Walter Shimoon made a mere $200 each time he picked up the phone to tell Primary Global’s hedge fund clients information about, for example, how many new-generation iPhones Apple would be producing in 2009.
So you might not think accepting the call would be worth it, especially for someone who has a pretty nice gig working for Flextronics International, a Singapore-based company making cameras for Apple devices, given how it might be recorded and, maybe, he could end up in jail.
But a Primary Global manager assured Shimoon over the phone that the calls would not be recorded. And even though Shimoon wasn’t aware that the conversation they were having at that very moment was being recorded, when the Primary Global manager, who isn’t named, told Shimoon,
“We don’t record, um, or monitor your call between you and your clients.”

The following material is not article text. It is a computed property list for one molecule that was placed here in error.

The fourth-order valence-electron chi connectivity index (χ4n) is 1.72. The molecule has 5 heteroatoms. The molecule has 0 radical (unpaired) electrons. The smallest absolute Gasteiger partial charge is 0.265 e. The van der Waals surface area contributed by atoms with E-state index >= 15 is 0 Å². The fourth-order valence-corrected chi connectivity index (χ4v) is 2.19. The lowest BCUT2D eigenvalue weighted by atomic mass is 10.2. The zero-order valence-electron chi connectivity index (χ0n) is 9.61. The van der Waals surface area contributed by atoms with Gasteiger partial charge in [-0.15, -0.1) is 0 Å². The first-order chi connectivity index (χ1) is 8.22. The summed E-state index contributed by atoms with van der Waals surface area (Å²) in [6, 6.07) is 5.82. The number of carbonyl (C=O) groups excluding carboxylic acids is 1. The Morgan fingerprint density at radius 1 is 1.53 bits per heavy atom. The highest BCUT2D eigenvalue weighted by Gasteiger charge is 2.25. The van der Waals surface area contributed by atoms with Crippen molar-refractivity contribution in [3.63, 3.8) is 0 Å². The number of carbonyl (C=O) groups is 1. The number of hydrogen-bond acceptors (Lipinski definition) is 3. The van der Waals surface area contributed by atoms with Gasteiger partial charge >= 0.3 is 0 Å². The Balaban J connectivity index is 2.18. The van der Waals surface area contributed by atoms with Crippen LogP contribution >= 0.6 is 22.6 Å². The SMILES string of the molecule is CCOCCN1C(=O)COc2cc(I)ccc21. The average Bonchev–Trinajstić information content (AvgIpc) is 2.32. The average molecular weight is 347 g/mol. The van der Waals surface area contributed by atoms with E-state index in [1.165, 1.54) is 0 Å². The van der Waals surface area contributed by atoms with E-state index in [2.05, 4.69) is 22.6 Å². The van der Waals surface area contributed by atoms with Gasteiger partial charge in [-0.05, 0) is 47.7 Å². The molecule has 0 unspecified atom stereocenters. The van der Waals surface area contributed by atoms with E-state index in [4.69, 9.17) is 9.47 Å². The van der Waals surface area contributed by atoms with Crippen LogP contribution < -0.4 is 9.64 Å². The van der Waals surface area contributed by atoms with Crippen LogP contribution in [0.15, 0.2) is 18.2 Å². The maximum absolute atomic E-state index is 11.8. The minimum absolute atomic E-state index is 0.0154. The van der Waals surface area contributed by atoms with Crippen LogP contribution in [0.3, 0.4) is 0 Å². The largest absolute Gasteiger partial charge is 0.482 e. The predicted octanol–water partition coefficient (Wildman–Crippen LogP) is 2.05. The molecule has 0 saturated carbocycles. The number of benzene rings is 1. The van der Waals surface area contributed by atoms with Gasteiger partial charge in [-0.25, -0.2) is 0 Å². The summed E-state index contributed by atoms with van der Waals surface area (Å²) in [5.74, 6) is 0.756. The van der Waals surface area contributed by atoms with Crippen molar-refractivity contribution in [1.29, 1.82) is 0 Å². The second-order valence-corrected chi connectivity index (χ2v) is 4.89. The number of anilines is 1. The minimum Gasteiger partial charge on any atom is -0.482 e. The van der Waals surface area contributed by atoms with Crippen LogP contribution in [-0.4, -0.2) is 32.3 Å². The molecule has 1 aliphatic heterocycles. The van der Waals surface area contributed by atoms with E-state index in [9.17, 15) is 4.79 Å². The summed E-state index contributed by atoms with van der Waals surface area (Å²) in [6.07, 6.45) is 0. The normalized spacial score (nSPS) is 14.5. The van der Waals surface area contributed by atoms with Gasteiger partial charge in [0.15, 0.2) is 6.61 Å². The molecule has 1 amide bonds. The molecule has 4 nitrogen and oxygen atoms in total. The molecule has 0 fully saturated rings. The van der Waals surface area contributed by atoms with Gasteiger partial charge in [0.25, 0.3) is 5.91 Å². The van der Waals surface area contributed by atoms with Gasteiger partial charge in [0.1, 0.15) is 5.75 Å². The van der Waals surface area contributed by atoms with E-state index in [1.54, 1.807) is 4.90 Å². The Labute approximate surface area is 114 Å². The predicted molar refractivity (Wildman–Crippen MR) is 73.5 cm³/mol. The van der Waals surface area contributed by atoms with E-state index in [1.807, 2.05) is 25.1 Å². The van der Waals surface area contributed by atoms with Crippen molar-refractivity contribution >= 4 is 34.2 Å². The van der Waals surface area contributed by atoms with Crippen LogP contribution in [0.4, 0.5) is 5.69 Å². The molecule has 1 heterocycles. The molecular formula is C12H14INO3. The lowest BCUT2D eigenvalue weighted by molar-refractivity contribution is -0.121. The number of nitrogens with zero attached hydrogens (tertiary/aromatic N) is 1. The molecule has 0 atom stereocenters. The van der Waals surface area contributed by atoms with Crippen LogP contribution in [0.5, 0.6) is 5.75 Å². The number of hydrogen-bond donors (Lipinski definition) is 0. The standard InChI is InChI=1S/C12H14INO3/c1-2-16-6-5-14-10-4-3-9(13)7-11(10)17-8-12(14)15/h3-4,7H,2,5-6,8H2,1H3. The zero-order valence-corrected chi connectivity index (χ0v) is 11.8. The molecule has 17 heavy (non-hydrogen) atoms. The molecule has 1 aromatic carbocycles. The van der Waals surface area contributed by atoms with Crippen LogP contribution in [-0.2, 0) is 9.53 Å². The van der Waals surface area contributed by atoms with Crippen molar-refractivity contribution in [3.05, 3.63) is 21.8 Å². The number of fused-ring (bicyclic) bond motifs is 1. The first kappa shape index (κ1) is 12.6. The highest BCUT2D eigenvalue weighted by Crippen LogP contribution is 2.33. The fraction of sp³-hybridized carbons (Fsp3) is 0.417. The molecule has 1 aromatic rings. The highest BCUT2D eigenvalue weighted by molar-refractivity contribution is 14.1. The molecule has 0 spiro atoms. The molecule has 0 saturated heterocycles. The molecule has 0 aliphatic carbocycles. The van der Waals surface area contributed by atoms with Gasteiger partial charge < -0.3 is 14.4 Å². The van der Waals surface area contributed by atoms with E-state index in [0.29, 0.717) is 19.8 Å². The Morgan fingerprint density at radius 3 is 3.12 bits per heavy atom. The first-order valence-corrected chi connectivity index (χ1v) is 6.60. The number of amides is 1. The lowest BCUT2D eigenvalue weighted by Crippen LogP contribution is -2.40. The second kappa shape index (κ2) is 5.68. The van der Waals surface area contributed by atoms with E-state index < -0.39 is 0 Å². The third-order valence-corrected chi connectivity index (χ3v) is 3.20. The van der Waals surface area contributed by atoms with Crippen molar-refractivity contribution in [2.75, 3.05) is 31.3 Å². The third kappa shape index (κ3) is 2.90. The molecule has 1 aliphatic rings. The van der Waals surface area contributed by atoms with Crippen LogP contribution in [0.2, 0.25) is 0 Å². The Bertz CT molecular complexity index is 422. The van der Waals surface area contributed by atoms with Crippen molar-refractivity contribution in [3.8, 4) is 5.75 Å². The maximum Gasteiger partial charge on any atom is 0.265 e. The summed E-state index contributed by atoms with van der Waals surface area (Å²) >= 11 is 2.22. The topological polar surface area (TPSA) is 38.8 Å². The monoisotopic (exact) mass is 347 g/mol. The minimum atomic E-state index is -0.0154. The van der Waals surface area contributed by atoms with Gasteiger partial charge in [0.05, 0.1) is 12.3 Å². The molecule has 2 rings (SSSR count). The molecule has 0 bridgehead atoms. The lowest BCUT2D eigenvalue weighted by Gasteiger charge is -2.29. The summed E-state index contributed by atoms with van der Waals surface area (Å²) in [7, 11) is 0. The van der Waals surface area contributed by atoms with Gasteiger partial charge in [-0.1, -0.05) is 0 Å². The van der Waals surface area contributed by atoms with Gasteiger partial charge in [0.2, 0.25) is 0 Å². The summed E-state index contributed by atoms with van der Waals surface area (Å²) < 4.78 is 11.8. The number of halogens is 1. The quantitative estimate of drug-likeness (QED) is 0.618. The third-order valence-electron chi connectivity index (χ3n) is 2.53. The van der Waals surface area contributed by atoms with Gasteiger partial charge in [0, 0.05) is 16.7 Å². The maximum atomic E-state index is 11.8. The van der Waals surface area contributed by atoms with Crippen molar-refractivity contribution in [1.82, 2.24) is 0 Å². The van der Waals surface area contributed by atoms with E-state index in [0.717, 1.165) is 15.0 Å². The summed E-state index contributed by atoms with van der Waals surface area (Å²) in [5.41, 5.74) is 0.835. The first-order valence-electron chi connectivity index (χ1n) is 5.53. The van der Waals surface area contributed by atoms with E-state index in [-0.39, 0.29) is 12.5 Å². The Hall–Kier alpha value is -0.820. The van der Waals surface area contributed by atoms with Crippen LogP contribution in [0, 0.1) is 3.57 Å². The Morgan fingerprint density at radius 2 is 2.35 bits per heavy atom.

You’d think Shimoon would go with an answer like, “Oh well that’s OK, it’s not like I’m saying anything about proprietary information or anything.” Just in case.
Instead, he said:
“That would really suck if you recorded all the calls.”
The FBI was listening in and of course, that’s one of the reasons Walter Shimoon was arrested recently (he was granted bail yesterday).
The other reasons?
Shimoon (allegedly) gave hedge funders the tip about how many new generation iPhones Apple would produce in 2009, and sales figures and product road maps, such at release dates for the iPad.
The tips Shimoon gave have understandably jeopardized Flextronic’s relationship with Apple.
The others involved in the latest insider trading scandal are in similar hot pots.
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